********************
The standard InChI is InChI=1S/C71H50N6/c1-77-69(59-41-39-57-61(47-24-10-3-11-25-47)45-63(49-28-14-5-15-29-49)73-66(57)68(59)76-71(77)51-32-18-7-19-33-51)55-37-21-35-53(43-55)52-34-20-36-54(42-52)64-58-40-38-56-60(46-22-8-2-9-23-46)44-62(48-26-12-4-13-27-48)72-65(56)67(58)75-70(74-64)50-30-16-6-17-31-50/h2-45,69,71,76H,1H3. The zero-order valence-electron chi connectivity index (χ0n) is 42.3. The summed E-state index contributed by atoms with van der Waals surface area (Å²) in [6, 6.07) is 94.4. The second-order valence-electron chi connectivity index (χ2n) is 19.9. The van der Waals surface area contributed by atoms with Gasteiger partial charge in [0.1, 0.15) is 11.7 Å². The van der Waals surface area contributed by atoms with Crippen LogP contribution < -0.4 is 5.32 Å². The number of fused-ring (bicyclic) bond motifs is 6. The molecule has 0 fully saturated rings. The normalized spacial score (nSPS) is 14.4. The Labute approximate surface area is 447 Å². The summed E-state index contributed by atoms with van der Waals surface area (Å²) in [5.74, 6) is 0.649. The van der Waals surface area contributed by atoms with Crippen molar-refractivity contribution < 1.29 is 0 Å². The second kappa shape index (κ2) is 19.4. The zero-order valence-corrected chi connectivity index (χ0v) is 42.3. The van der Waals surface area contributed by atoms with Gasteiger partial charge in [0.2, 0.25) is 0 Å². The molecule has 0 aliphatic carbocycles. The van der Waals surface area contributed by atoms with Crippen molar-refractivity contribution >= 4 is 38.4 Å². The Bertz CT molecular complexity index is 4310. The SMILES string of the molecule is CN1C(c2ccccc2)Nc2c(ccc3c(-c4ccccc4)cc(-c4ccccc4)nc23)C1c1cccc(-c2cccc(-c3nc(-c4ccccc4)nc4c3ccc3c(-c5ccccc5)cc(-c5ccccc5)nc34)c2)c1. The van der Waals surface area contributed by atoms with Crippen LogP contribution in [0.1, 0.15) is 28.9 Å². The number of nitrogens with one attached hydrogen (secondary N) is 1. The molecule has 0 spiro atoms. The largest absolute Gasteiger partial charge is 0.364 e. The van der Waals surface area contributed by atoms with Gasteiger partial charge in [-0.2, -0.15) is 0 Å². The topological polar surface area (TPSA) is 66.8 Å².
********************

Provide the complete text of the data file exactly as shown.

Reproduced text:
The standard InChI is InChI=1S/C71H50N6/c1-77-69(59-41-39-57-61(47-24-10-3-11-25-47)45-63(49-28-14-5-15-29-49)73-66(57)68(59)76-71(77)51-32-18-7-19-33-51)55-37-21-35-53(43-55)52-34-20-36-54(42-52)64-58-40-38-56-60(46-22-8-2-9-23-46)44-62(48-26-12-4-13-27-48)72-65(56)67(58)75-70(74-64)50-30-16-6-17-31-50/h2-45,69,71,76H,1H3. The zero-order valence-electron chi connectivity index (χ0n) is 42.3. The summed E-state index contributed by atoms with van der Waals surface area (Å²) in [6, 6.07) is 94.4. The second-order valence-electron chi connectivity index (χ2n) is 19.9. The van der Waals surface area contributed by atoms with Gasteiger partial charge in [0.1, 0.15) is 11.7 Å². The van der Waals surface area contributed by atoms with Crippen LogP contribution < -0.4 is 5.32 Å². The number of fused-ring (bicyclic) bond motifs is 6. The molecule has 0 fully saturated rings. The normalized spacial score (nSPS) is 14.4. The Labute approximate surface area is 447 Å². The summed E-state index contributed by atoms with van der Waals surface area (Å²) in [5.74, 6) is 0.649. The van der Waals surface area contributed by atoms with Crippen molar-refractivity contribution < 1.29 is 0 Å². The second kappa shape index (κ2) is 19.4. The zero-order valence-corrected chi connectivity index (χ0v) is 42.3. The van der Waals surface area contributed by atoms with Gasteiger partial charge in [0.2, 0.25) is 0 Å². The molecule has 0 aliphatic carbocycles. The van der Waals surface area contributed by atoms with Crippen molar-refractivity contribution >= 4 is 38.4 Å². The Bertz CT molecular complexity index is 4310. The SMILES string of the molecule is CN1C(c2ccccc2)Nc2c(ccc3c(-c4ccccc4)cc(-c4ccccc4)nc23)C1c1cccc(-c2cccc(-c3nc(-c4ccccc4)nc4c3ccc3c(-c5ccccc5)cc(-c5ccccc5)nc34)c2)c1. The van der Waals surface area contributed by atoms with Crippen LogP contribution in [0.1, 0.15) is 28.9 Å². The number of nitrogens with one attached hydrogen (secondary N) is 1. The molecule has 0 spiro atoms. The largest absolute Gasteiger partial charge is 0.364 e. The van der Waals surface area contributed by atoms with Gasteiger partial charge in [-0.2, -0.15) is 0 Å². The topological polar surface area (TPSA) is 66.8 Å².